With state income tax, my marginal tax bracket is 35%. My plan is to move to state with no state income taxes i.e. Florida and Texas after retirement. This in itself would provide a 10% gain in post-retirement payout on top of the reduction in federal tax bracket.

    • An additional 9% in tax is quite painful. I think Nevada and Washington also has no state income tax. I’ll have to think about moving too, but the family likes it here….

  24. As you said, this is an age-old question. Ultimately, I would say that if you’re in a situation where you have a solid amount of funds to set aside for retirement, it makes sense to use a combination of the 2. The Roth is great because your earnings grow tax-free while also allowing you to withdraw your contributions at any time. On the flip side, if your company offers a 401k, not taking advantage of that to the max that they will match is like giving up free money. And of course you get the short-term tax benefit as well. Ideally, if you can accomplish both, that’s not a bad strategy. Great stuff on a really thoughtful post!

  25. Ideally my current theoretical plan is this:
    Plan Ideal
    1.) 401k (if there is a match), if no match then Roth IRA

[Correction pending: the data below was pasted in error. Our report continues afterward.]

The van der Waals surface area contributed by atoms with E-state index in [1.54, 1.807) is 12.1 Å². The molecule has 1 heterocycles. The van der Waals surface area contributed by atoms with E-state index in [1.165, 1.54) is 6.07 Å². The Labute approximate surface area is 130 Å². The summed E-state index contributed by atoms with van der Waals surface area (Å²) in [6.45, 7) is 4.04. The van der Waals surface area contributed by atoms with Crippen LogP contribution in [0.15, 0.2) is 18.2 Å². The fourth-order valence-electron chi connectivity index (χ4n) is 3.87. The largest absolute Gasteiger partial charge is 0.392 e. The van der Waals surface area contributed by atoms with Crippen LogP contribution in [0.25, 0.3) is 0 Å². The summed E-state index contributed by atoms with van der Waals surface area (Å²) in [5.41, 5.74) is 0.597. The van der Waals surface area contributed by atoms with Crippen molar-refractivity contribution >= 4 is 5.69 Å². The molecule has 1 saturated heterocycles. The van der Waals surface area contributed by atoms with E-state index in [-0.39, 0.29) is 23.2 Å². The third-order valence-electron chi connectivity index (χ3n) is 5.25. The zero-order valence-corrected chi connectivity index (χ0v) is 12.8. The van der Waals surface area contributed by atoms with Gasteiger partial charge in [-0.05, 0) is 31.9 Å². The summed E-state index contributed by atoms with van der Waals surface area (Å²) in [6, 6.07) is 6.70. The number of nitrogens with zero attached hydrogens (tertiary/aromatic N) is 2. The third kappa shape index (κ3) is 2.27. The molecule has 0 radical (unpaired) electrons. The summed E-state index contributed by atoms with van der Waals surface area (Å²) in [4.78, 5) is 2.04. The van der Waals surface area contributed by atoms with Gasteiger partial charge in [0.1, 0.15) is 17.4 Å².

2.) Roth IRA
    3.) Personal brokerage account.

    But, in reality what I practice is this:
    Plan Actual
    1.) 401k (if there is a match)
    2.) Personal brokerage account.
    3.) Roth IRA

    I’m hoping once I get enough money in my brokerage account (especially dividends), I’ll switch to Plan Ideal 🙂

  26. I am in the 28% tax bracket and I have to max out my 401(k) to be eligible for a Roth. I like having the flexibility since my 401(k) is missing a couple of funds that I need to accomplish my target asset allocation. Plus, by using both of them, that’s more non-taxable room.

    I think my favorite part about the Roth IRA is the ease of early withdrawal. It has also made it easier to learn how investing works, without having to figure out the taxation issues.

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  29. I don’t have a choice, being unemployed. I max out my spousal Roth IRA. I think the answer to you question depends upon how you plan on withdrawing the funds in retirement. 401k tax considerations need to be weighed against RMD’s. I favor the Roth because of its flexibility, but having both gives you flexibility too.

    • You can open a 401k and contribute any income from your blog right? I haven’t looked into this much, but it sounds like a great way to go. I’ll have to do more research and write a post on that.